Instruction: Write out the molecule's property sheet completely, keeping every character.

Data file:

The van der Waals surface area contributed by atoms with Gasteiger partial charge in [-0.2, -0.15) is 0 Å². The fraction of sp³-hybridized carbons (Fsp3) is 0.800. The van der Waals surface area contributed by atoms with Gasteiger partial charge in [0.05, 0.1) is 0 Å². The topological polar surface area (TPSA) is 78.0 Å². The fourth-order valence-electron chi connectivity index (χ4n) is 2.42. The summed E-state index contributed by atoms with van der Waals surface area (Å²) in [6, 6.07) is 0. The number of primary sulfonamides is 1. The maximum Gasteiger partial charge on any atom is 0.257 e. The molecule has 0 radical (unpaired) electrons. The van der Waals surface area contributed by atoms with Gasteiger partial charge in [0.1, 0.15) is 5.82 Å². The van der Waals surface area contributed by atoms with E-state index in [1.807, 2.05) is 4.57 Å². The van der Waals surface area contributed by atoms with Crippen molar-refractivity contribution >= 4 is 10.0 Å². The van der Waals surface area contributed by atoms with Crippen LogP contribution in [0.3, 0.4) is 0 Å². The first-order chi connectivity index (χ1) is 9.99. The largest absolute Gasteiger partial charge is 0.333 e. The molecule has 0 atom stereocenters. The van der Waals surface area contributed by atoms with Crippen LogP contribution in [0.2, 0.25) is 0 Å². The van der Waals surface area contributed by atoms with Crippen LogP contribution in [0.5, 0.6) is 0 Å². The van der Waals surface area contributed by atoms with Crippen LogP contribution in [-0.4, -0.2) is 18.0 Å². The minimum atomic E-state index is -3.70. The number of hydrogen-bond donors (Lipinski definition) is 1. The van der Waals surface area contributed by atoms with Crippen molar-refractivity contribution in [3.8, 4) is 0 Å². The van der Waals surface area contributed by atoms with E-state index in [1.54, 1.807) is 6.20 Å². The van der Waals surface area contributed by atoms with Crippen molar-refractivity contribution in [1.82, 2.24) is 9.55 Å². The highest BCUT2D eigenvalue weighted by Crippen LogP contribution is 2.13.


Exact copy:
The van der Waals surface area contributed by atoms with Gasteiger partial charge in [-0.2, -0.15) is 0 Å². The fraction of sp³-hybridized carbons (Fsp3) is 0.800. The van der Waals surface area contributed by atoms with Gasteiger partial charge in [0.05, 0.1) is 0 Å². The topological polar surface area (TPSA) is 78.0 Å². The fourth-order valence-electron chi connectivity index (χ4n) is 2.42. The summed E-state index contributed by atoms with van der Waals surface area (Å²) in [6, 6.07) is 0. The number of primary sulfonamides is 1. The maximum Gasteiger partial charge on any atom is 0.257 e. The molecule has 0 radical (unpaired) electrons. The van der Waals surface area contributed by atoms with Gasteiger partial charge in [0.1, 0.15) is 5.82 Å². The van der Waals surface area contributed by atoms with E-state index in [1.807, 2.05) is 4.57 Å². The van der Waals surface area contributed by atoms with Crippen molar-refractivity contribution >= 4 is 10.0 Å². The van der Waals surface area contributed by atoms with Crippen LogP contribution in [0.3, 0.4) is 0 Å². The first-order chi connectivity index (χ1) is 9.99. The largest absolute Gasteiger partial charge is 0.333 e. The molecule has 0 atom stereocenters. The van der Waals surface area contributed by atoms with Crippen LogP contribution in [0.2, 0.25) is 0 Å². The van der Waals surface area contributed by atoms with Crippen LogP contribution in [0.5, 0.6) is 0 Å². The van der Waals surface area contributed by atoms with Crippen LogP contribution in [-0.4, -0.2) is 18.0 Å². The minimum atomic E-state index is -3.70. The number of hydrogen-bond donors (Lipinski definition) is 1. The van der Waals surface area contributed by atoms with Crippen molar-refractivity contribution in [3.8, 4) is 0 Å². The van der Waals surface area contributed by atoms with E-state index in [1.54, 1.807) is 6.20 Å². The van der Waals surface area contributed by atoms with Crippen molar-refractivity contribution in [1.82, 2.24) is 9.55 Å². The highest BCUT2D eigenvalue weighted by Crippen LogP contribution is 2.13.